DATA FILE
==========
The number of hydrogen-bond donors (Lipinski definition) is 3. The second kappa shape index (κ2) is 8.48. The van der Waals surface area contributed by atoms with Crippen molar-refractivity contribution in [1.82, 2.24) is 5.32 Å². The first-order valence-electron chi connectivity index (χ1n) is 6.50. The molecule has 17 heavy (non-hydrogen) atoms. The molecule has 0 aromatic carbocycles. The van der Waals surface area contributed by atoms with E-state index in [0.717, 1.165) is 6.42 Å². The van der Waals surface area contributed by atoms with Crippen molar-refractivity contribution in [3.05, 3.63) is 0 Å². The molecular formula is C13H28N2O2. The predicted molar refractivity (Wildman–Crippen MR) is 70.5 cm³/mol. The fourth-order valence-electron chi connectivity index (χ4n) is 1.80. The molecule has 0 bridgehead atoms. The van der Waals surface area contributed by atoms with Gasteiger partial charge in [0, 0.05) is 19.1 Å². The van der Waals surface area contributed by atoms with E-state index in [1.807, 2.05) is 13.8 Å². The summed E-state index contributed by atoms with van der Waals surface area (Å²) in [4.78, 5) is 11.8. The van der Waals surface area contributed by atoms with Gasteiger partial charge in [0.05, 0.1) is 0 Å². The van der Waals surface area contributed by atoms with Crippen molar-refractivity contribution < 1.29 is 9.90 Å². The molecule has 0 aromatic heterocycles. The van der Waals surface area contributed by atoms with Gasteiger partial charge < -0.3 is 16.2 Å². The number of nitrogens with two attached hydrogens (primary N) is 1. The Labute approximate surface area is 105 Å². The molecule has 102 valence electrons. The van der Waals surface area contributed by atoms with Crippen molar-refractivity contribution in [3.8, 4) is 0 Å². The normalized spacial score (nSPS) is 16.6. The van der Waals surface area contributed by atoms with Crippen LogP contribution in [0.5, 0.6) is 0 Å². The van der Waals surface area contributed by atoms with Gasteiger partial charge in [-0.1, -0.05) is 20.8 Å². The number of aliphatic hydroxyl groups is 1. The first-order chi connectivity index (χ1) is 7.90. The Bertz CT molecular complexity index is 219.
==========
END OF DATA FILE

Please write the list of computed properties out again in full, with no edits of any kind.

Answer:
The number of hydrogen-bond donors (Lipinski definition) is 3. The second kappa shape index (κ2) is 8.48. The van der Waals surface area contributed by atoms with Crippen molar-refractivity contribution in [1.82, 2.24) is 5.32 Å². The first-order valence-electron chi connectivity index (χ1n) is 6.50. The molecule has 17 heavy (non-hydrogen) atoms. The molecule has 0 aromatic carbocycles. The van der Waals surface area contributed by atoms with E-state index in [0.717, 1.165) is 6.42 Å². The van der Waals surface area contributed by atoms with Crippen molar-refractivity contribution in [3.05, 3.63) is 0 Å². The molecular formula is C13H28N2O2. The predicted molar refractivity (Wildman–Crippen MR) is 70.5 cm³/mol. The fourth-order valence-electron chi connectivity index (χ4n) is 1.80. The molecule has 0 bridgehead atoms. The van der Waals surface area contributed by atoms with Gasteiger partial charge in [0, 0.05) is 19.1 Å². The van der Waals surface area contributed by atoms with E-state index in [1.807, 2.05) is 13.8 Å². The summed E-state index contributed by atoms with van der Waals surface area (Å²) in [4.78, 5) is 11.8. The van der Waals surface area contributed by atoms with Gasteiger partial charge in [0.05, 0.1) is 0 Å². The van der Waals surface area contributed by atoms with Crippen molar-refractivity contribution < 1.29 is 9.90 Å². The molecule has 0 aromatic heterocycles. The van der Waals surface area contributed by atoms with Gasteiger partial charge < -0.3 is 16.2 Å². The number of nitrogens with two attached hydrogens (primary N) is 1. The Labute approximate surface area is 105 Å². The molecule has 102 valence electrons. The van der Waals surface area contributed by atoms with Crippen molar-refractivity contribution in [3.8, 4) is 0 Å². The normalized spacial score (nSPS) is 16.6. The van der Waals surface area contributed by atoms with Crippen LogP contribution in [0.5, 0.6) is 0 Å². The van der Waals surface area contributed by atoms with Gasteiger partial charge in [-0.1, -0.05) is 20.8 Å². The number of aliphatic hydroxyl groups is 1. The first-order chi connectivity index (χ1) is 7.90. The Bertz CT molecular complexity index is 219.